Seventeen days before Election Day and 45 months after Barack Obama's inauguration following a presidential campaign during which he expressed his eagerness to meet enemy leaders "without preconditions" (Obama responded "yes" to a 2008 presidential debate question containing those words), the New York Times is reporting that the U.S. and Iran "have agreed in principle for the first time to one-on-one negotiations," despite the fact that the White House has "denied that a final agreement (to negotiate) had been reached," and despite a reactive AP report (saved here for future reference, fair use and discussion purposes) claiming that while "The White House says it is prepared to talk one-on-one ... there's no agreement now to meet."
Despite the supposed certainty of the Times's headline ("U.S. Officials Say Iran Has Agreed to Nuclear Talks"), the paper's Helene Cooper and Mark Landler report that "American officials said they were uncertain whether Iran’s supreme leader, Ayatollah Ali Khamenei, had signed off on the effort." If Khamenei isn't on board, it doesn't matter what anybody else, including Mahmoud Ahmadinejad, says or does. Three years ago, two AP reporters covering the government's crackdown on dissidents noted Khamenei's "virtually limitless authority," i.e., he's the country's behind-the-scenes dictator. In a piece that's supposed to be about a supposedly important international development, Cooper and Landler predictably blow through quite a bit of ink and bandwidth trying to paint this development as a problem for Obama's GOP opponent Mitt Romney (bolds are mine):
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... News of the agreement — a result of intense, secret exchanges between American and Iranian officials that date almost to the beginning of President Obama’s term — comes at a critical moment in the presidential contest, just two weeks before Election Day and the weekend before the final debate, which is to focus on national security and foreign policy.
It has the potential to help Mr. Obama make the case that he is nearing a diplomatic breakthrough in the decade-long effort by the world’s major powers to curb Tehran’s nuclear ambitions, but it could pose a risk if Iran is seen as using the prospect of the direct talks to buy time.
It is also far from clear that Mr. Obama’s opponent, Mitt Romney, would go through with the negotiation should he win election. Mr. Romney has repeatedly criticized the president as showing weakness on Iran and failing to stand firmly with Israel against the Iranian nuclear threat.
... The question of how best to deal with Iran has political ramifications for Mr. Romney as well. While he has accused Mr. Obama of weakness, he has given few specifics about what he would do differently.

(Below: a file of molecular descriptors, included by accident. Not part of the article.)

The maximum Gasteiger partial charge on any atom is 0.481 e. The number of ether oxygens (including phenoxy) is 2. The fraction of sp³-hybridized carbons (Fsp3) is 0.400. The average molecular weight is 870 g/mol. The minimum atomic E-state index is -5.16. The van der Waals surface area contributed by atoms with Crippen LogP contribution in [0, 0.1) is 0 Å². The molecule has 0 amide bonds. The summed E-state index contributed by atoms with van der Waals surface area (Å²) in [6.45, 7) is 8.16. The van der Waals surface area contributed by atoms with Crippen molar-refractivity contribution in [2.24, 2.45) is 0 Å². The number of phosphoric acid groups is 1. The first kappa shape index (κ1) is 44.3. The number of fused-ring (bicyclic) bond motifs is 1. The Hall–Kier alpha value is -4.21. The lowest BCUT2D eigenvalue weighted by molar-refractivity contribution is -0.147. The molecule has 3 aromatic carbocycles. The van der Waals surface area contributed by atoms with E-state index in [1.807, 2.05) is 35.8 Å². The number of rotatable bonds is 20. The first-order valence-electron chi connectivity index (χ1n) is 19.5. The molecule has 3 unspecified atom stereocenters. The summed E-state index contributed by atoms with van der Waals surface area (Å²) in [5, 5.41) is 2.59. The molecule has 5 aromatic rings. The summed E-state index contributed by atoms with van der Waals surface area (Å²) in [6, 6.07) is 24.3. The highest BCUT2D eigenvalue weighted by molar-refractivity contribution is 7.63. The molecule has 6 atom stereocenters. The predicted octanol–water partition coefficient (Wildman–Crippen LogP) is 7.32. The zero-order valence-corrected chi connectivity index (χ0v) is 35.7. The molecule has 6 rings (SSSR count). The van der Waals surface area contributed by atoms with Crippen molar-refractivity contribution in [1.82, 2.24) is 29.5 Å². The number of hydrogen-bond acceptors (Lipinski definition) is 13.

Moreover, the prospect of one-on-one negotiations could put Mr. Romney in an awkward spot, since he has opposed allowing Iran to enrich uranium to any level — a concession that experts say will probably figure in any deal on the nuclear program.
Beyond that, how Mr. Romney responds could signal how he would act if he becomes commander in chief. The danger of opposing such a diplomatic initiative is that it could make him look as if he is willing to risk another American war in the Middle East without exhausting alternatives.
... Iran’s capacity to enrich uranium bears on another key difference between Mr. Obama and Mr. Romney: whether to tolerate Iran’s enrichment program short of producing a nuclear weapon, as long as inspectors can keep a close eye on it, versus prohibiting Iran from enriching uranium at all. Obama administration officials say they could imagine some circumstances under which low-level enrichment might be permitted; Mr. Romney has said that would be too risky.
But Mr. Romney’s position has shifted back and forth. In September, he told ABC News that his “red line” on Iran was the same as Mr. Obama’s — that Iran may not have a nuclear weapon. But his campaign later edited its Web site to include the line, “Mitt Romney believes that it is unacceptable for Iran to possess nuclear weapons capability.”
Really, guys? You have to go to an edit at the campaign web site to search for a "shift back and forth"? Zheesh.
Given the virtually stenographic relationship between the administration, the Times, and the AP, it's hard to predict what the two news organizations will try to do to build on what they've already put out there. About the only thing we can virtually be certain of is whatever follows won't be arms-length journalism.
Cross-posted at BizzyBlog.com.